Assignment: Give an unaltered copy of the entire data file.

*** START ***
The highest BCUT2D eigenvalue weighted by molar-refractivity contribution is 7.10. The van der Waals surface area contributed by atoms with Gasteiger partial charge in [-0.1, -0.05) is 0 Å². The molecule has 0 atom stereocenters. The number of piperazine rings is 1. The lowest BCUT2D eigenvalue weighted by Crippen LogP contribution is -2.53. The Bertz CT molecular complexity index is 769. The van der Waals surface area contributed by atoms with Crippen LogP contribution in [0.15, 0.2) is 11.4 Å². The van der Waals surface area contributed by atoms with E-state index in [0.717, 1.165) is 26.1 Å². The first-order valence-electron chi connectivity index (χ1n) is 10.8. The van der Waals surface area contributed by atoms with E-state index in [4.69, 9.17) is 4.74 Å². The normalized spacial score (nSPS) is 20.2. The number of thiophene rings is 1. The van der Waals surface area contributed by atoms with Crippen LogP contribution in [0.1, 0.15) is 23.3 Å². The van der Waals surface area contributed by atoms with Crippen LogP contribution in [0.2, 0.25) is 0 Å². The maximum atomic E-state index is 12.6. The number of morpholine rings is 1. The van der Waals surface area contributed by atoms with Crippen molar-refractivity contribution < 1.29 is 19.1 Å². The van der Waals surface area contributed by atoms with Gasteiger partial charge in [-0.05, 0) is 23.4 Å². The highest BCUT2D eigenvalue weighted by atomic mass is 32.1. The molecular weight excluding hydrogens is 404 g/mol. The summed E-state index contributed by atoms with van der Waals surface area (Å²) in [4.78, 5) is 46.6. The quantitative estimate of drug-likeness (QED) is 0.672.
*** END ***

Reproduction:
The highest BCUT2D eigenvalue weighted by molar-refractivity contribution is 7.10. The van der Waals surface area contributed by atoms with Gasteiger partial charge in [-0.1, -0.05) is 0 Å². The molecule has 0 atom stereocenters. The number of piperazine rings is 1. The lowest BCUT2D eigenvalue weighted by Crippen LogP contribution is -2.53. The Bertz CT molecular complexity index is 769. The van der Waals surface area contributed by atoms with Crippen LogP contribution in [0.15, 0.2) is 11.4 Å². The van der Waals surface area contributed by atoms with E-state index in [0.717, 1.165) is 26.1 Å². The first-order valence-electron chi connectivity index (χ1n) is 10.8. The van der Waals surface area contributed by atoms with E-state index in [4.69, 9.17) is 4.74 Å². The normalized spacial score (nSPS) is 20.2. The number of thiophene rings is 1. The van der Waals surface area contributed by atoms with Crippen LogP contribution in [0.1, 0.15) is 23.3 Å². The van der Waals surface area contributed by atoms with Crippen LogP contribution in [0.2, 0.25) is 0 Å². The maximum atomic E-state index is 12.6. The number of morpholine rings is 1. The van der Waals surface area contributed by atoms with Crippen molar-refractivity contribution < 1.29 is 19.1 Å². The van der Waals surface area contributed by atoms with Gasteiger partial charge in [-0.05, 0) is 23.4 Å². The highest BCUT2D eigenvalue weighted by atomic mass is 32.1. The molecular weight excluding hydrogens is 404 g/mol. The summed E-state index contributed by atoms with van der Waals surface area (Å²) in [4.78, 5) is 46.6. The quantitative estimate of drug-likeness (QED) is 0.672.